Monday, December 26, 2011

Movie Monday: "Tin Man"

Tin Man is a semi-Steampunk, semi-cyberpunk, semi-sci-fi sequel to "The Wizard of Oz." It re-imagines the land of the O. Z. as a military state under the evil rule of the Sorceress Azkedellia. Midwestern waitress D. G. (Dorothy Gray) is tossed into the mix to rediscover her magical past and save her parallel universe from the witch. Along with memorable and surprisingly well developed characters such as Cain, Glitch, and Raw, she spends 4.5 hours trekking across the O. Z. and recovering her memories.

It sounds interminabley long and strange, I know, but it is one of my most favorite TV movies. A 2007 Sy-Fy channel original, it is touch-and-go when it comes to acting, but the majority of the main parts are acted well. Undoubtedly the best actors in the film are Allan Cumming who plays the air-headed and loveable ex-royal advisor Glitch, and Neal McDonough who plays the tortured and stoic ex-policeman Wyatt Cain. Zooey Deschanel in her lead role as D. G. does well, but I have seen her act better. Kathleen Robertson is the movie's eye candy as Azkedellia, but her version of a wicked sorceress is more melodramatic and sexually provocative than threatening and hateful. Though the secondary actors aren't the best thing since sliced bread, they manage to pull together to create a suspenseful and compelling universe.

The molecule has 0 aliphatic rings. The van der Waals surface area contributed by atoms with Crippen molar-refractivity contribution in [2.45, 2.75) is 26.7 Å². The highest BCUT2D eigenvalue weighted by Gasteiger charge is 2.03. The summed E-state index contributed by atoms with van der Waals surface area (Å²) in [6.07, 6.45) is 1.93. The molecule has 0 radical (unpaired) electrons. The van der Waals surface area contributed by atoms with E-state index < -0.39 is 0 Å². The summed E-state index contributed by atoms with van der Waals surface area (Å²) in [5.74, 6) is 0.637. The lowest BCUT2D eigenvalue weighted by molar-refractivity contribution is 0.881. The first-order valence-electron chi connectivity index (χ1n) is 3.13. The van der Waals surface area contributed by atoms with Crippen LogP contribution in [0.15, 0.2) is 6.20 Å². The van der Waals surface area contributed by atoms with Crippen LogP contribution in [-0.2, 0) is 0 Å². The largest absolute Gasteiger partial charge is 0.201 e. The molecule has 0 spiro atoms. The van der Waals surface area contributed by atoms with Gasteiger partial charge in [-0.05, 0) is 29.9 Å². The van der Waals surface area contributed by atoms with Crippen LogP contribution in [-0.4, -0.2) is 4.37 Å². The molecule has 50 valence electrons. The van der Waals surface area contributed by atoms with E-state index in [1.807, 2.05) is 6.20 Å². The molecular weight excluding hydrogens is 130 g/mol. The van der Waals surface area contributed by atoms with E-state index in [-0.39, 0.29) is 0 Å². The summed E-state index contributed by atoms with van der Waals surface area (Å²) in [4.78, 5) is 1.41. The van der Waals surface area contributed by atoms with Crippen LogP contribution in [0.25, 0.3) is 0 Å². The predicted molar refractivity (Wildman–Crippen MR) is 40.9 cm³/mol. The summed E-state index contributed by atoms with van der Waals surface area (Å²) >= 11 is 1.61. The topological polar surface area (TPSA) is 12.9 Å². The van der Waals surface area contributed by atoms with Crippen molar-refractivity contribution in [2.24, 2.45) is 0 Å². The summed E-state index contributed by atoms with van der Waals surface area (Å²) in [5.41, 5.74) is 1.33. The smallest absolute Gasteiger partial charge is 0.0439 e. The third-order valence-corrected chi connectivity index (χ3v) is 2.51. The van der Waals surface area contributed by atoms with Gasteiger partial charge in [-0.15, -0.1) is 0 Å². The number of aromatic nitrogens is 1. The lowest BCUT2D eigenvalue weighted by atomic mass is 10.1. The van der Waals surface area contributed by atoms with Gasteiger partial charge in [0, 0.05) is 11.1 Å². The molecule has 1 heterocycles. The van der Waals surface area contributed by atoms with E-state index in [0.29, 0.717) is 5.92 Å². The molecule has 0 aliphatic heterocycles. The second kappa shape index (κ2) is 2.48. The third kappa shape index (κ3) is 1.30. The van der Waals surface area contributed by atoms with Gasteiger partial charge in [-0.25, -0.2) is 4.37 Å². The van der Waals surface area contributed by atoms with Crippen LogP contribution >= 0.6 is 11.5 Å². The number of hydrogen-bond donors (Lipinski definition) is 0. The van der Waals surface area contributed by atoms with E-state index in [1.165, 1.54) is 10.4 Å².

The three 1.5 hour long episodes are all titled "Tin Man," which I think is a misnomer. The "tin man" in the story, Cain, is hardly the main character or the fulcrum of the story, though he is important, and the mini-series would have been better titled "The O. Z." or "The Outer Zone."

"Tin Man" is available for instant viewing on Netflix and is available at Barnes & Noble, but you probably won't find it at your local library. If you can get past the few moments of bad CGI and enjoy the characters and beautiful scenery and surprisingly involved storyline, this makes for a great (and very long) movie night. The costumes and scenery blend Steampunk, cyberpunk, Medieval, and American Western ideas, making for a visually tantalizing production that is worth watching at least once.


The Lonely Alchemist

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